How to Find a Graphic Designer

Types of Graphic Designers

There are a number of routes you can take when it comes down to hiring a graphic designer. I’ve been teaching graphic design and multimedia for years and my first job out of the military was as a career counselor. Now as a Marketing Executive that hires graphic designers and as a freelancer that has been moonlighting for decades, I’m going to share some of my knowledge and experience with you in regards to hiring, vetting, and working with graphic designers.

Your options vary depending on the size of your project, budget, timeline, specialty, etc. Perhaps you’re thinking about hiring a full time in-house graphic designer. Maybe you’re not ready to hire a full-time designer and hiring a freelancer will due or an external creative agency may be better equipped to handle larger projects. If you’re not sure which avenue is right for you? I’ve highlighted some of the key benefits of each of the options below.

In-House Graphic Designer

  • Internal creative team
  • Company cultural connection
  • Stakeholder value
  • In-depth understanding of company products, services, history, mission, etc.
  • Cost effective or cheaper than hiring an external agency
  • Speed (sometimes)

Freelance Graphic Designer

  • Clear or unbiased perspective
  • Fresh and new ideas
  • Broader range of skills
  • More specialized areas of experience
  • Likely to be using current technology
  • Familiar with current trends
  • Cost flexibility

External Creative Agency

  • Equipped to handle more complex projects
  • Multiple specialists in various disciplines
  • In depth industry knowledge
  • Larger network and talent pool
  • Better structure and project management in place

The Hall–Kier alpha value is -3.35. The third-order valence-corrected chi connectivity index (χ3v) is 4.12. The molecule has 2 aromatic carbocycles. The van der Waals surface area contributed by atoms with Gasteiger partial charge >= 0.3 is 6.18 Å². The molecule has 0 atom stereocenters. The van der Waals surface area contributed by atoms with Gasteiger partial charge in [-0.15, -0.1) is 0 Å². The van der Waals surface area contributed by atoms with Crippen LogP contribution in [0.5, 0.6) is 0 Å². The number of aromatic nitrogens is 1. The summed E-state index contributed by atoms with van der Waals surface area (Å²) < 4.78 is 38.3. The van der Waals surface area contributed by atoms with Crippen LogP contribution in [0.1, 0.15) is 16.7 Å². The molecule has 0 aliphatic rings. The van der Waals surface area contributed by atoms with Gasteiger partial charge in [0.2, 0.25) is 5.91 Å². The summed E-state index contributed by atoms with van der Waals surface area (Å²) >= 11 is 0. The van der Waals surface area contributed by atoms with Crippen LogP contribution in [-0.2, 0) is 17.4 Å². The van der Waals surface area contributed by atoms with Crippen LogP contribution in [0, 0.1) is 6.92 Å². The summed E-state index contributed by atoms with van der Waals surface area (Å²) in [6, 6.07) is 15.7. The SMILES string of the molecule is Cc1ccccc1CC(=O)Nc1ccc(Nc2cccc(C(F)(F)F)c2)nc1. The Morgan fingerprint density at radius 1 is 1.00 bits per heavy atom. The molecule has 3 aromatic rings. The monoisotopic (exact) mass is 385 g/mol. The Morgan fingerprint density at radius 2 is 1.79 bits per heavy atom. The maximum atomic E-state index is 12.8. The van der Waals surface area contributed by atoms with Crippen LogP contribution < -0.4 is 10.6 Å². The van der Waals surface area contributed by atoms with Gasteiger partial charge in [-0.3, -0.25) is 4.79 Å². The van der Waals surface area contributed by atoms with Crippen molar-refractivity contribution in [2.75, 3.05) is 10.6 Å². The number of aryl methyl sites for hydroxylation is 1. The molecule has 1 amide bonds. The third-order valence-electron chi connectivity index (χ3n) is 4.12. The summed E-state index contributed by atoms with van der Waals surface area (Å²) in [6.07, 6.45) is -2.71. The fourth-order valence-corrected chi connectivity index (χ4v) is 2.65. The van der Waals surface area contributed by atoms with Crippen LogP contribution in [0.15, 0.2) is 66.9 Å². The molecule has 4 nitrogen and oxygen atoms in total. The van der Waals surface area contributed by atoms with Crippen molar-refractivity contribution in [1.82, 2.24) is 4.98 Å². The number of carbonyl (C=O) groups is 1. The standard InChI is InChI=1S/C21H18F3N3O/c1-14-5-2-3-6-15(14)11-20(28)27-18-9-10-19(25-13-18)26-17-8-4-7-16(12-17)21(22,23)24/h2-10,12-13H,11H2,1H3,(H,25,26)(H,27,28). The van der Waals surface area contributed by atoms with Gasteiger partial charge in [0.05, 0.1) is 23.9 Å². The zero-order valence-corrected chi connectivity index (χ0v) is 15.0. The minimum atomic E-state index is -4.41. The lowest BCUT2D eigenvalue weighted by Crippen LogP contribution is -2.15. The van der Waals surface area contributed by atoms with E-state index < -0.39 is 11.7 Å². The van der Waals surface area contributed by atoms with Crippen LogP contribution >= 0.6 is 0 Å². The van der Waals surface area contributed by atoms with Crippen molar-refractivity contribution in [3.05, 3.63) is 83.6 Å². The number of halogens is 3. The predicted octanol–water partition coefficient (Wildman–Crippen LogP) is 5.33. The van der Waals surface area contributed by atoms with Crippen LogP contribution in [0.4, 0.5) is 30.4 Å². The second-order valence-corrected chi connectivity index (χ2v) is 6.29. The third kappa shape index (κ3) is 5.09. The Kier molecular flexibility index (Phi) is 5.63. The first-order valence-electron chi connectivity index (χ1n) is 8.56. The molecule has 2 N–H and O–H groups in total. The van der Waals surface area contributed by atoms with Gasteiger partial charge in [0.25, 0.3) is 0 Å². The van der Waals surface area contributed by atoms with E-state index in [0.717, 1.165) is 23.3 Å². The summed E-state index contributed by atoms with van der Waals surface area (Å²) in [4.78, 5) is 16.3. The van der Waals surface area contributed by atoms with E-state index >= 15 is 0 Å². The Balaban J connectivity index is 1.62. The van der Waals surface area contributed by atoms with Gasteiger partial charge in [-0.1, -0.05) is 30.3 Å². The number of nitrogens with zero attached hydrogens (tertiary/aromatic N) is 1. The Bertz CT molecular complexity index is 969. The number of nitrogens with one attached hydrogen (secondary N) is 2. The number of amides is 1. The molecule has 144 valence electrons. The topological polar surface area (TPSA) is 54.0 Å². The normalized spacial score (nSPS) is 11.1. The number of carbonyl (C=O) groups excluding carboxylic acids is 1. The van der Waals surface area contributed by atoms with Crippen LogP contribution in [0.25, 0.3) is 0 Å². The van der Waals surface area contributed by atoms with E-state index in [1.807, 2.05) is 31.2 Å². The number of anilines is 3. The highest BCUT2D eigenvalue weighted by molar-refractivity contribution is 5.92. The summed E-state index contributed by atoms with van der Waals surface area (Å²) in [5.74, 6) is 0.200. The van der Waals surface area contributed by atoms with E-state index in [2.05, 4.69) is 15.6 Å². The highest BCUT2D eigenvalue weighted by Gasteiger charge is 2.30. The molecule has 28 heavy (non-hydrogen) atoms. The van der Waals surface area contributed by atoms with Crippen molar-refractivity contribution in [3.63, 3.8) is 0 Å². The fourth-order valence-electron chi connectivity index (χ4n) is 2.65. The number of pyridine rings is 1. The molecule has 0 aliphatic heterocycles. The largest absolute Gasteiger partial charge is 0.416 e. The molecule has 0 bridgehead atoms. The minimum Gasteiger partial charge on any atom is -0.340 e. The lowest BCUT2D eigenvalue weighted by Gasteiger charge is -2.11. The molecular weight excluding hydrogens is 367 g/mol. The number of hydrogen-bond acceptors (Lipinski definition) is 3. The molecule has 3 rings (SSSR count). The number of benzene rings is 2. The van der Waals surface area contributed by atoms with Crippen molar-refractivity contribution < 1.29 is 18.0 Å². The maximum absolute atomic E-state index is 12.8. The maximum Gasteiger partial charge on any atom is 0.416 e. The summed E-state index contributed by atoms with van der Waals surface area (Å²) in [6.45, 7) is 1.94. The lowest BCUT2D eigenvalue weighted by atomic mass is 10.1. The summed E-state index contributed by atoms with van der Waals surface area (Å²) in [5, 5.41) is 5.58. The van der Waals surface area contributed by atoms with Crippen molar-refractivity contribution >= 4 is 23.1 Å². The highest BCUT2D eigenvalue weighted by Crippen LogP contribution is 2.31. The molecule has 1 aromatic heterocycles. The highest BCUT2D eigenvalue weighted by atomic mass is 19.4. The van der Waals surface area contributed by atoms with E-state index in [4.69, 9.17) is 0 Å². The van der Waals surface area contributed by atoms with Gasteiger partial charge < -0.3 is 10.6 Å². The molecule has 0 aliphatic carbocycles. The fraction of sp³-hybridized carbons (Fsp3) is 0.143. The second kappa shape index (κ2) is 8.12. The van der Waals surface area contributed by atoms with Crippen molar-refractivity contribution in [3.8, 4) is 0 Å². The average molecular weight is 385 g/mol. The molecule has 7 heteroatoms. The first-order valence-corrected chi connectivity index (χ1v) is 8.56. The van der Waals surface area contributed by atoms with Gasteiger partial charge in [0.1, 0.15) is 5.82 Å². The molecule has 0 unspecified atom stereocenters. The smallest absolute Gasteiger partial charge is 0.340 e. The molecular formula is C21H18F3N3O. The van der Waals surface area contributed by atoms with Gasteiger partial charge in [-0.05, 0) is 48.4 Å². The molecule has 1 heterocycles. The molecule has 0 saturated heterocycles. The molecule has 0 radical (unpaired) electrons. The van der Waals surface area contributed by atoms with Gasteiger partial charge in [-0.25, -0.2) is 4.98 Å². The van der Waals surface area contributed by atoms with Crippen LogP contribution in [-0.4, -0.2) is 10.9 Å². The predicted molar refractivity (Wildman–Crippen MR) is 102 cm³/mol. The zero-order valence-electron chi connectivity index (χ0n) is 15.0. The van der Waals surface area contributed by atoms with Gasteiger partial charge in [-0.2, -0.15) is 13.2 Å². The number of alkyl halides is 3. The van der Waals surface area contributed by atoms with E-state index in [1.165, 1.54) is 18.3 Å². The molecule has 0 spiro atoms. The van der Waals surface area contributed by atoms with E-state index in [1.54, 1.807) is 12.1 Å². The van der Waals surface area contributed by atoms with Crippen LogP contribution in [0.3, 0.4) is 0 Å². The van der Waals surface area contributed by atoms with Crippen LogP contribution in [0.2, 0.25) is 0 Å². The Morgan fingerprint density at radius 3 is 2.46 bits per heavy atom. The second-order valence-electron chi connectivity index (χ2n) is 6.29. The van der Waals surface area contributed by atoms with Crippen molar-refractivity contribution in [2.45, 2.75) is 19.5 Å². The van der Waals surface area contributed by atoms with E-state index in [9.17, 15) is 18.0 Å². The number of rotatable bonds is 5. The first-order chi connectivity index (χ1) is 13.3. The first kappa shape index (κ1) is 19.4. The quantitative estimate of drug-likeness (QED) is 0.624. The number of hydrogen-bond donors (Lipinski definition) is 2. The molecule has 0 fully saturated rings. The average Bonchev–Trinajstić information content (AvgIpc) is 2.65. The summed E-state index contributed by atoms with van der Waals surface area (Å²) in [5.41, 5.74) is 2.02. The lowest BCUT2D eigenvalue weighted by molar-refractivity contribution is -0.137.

• More resources available to pull your project together and more quickly


Where to Find Graphic Designers for Hire

There are various sources available to assist with your search of someone or people to fill the position of graphic designer(s). It depends on whether you are looking to hire people in-house or to hire outside the company. Hiring a freelancer is a better option for smaller projects and hiring and agencies are better equipped to handle more complex projects. Below are a few places to look into from job boards to business resources to find an agency.

Employment Sites: Below are popular websites that allow employers to find and filter talent. Each one lists current job openings and have unique features that assist job seekers looking for employment. Most have tools and features for employers to manage candidates during the hiring process. It’s a good idea to explore and see which option is best for you and your company’s hiring needs.

  • Indeed – Indeed is the best overall job search sites with over 180 million unique visitors every month searching for jobs in over 50 countries. It is one of the largest job search sites operating across the globe.
  • Glassdoor – Glassdoor is unlike other job boards because of the prominent role employees play with the ability to post company reviews, ratings, and information about a company. Glassdoor also offers employers branding options and posting solutions.
  • LinkedIn – LinkedIn is a powerful networking tool for businesses that spans over 130 different industries and has an extensive job board that gives employers and recruiters the ability to target and track candidates that match the qualifications they are looking for.
  • AngelList – AngelList is one of the most popular networking and hiring platforms for startups to build their teams and job seekers to find their new job in the startup and tech communities.
  • ZipRecruiter – ZipRecruiter is a paid job posting service that distributes your job post to 40 plus job boards including Monster, Indeed, Craigslist, etc. – reaching over 30 million users. Job seekers can post their resumes for free, contributing to a database of over 2 million resumes.
  • Monster – Monster is the first public job search website that boasts over 23 million candidates and is still used by employers and recruiters to seek qualified job candidates.


Remote Job Boards: Remote work was starting to become a norm, COVID-19 just normalized telecommuting while companies are restructuring their workforce. Below are a few job boards that specialize in remote work and telecommuting jobs.